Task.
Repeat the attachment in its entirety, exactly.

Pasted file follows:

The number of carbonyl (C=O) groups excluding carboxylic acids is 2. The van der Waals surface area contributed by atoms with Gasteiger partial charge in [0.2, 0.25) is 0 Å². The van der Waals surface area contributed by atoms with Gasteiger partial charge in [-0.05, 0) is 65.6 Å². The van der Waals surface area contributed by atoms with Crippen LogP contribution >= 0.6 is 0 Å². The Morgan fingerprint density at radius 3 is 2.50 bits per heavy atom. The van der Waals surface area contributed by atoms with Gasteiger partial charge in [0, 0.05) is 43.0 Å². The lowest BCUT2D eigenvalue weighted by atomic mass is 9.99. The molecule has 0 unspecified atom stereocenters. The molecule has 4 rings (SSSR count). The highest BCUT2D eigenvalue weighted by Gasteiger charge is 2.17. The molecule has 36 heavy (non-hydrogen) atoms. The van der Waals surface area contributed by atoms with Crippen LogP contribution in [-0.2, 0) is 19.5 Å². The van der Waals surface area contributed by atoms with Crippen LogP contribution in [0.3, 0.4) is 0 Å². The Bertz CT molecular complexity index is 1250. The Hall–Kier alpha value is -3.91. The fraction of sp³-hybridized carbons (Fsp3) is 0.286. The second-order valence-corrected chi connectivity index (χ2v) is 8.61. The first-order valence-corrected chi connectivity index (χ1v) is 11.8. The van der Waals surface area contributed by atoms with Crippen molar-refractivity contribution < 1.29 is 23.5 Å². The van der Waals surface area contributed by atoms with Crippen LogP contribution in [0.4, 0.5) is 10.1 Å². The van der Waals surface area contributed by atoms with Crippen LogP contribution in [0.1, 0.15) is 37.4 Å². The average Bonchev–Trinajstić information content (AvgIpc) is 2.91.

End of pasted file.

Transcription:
The number of carbonyl (C=O) groups excluding carboxylic acids is 2. The van der Waals surface area contributed by atoms with Gasteiger partial charge in [0.2, 0.25) is 0 Å². The van der Waals surface area contributed by atoms with Gasteiger partial charge in [-0.05, 0) is 65.6 Å². The van der Waals surface area contributed by atoms with Crippen LogP contribution >= 0.6 is 0 Å². The Morgan fingerprint density at radius 3 is 2.50 bits per heavy atom. The van der Waals surface area contributed by atoms with Gasteiger partial charge in [0, 0.05) is 43.0 Å². The lowest BCUT2D eigenvalue weighted by atomic mass is 9.99. The molecule has 0 unspecified atom stereocenters. The molecule has 4 rings (SSSR count). The highest BCUT2D eigenvalue weighted by Gasteiger charge is 2.17. The molecule has 36 heavy (non-hydrogen) atoms. The van der Waals surface area contributed by atoms with Crippen LogP contribution in [-0.2, 0) is 19.5 Å². The van der Waals surface area contributed by atoms with Crippen LogP contribution in [0.3, 0.4) is 0 Å². The Bertz CT molecular complexity index is 1250. The Hall–Kier alpha value is -3.91. The fraction of sp³-hybridized carbons (Fsp3) is 0.286. The second-order valence-corrected chi connectivity index (χ2v) is 8.61. The first-order valence-corrected chi connectivity index (χ1v) is 11.8. The van der Waals surface area contributed by atoms with Crippen molar-refractivity contribution < 1.29 is 23.5 Å². The van der Waals surface area contributed by atoms with Crippen LogP contribution in [0.4, 0.5) is 10.1 Å². The van der Waals surface area contributed by atoms with Crippen LogP contribution in [0.1, 0.15) is 37.4 Å². The average Bonchev–Trinajstić information content (AvgIpc) is 2.91.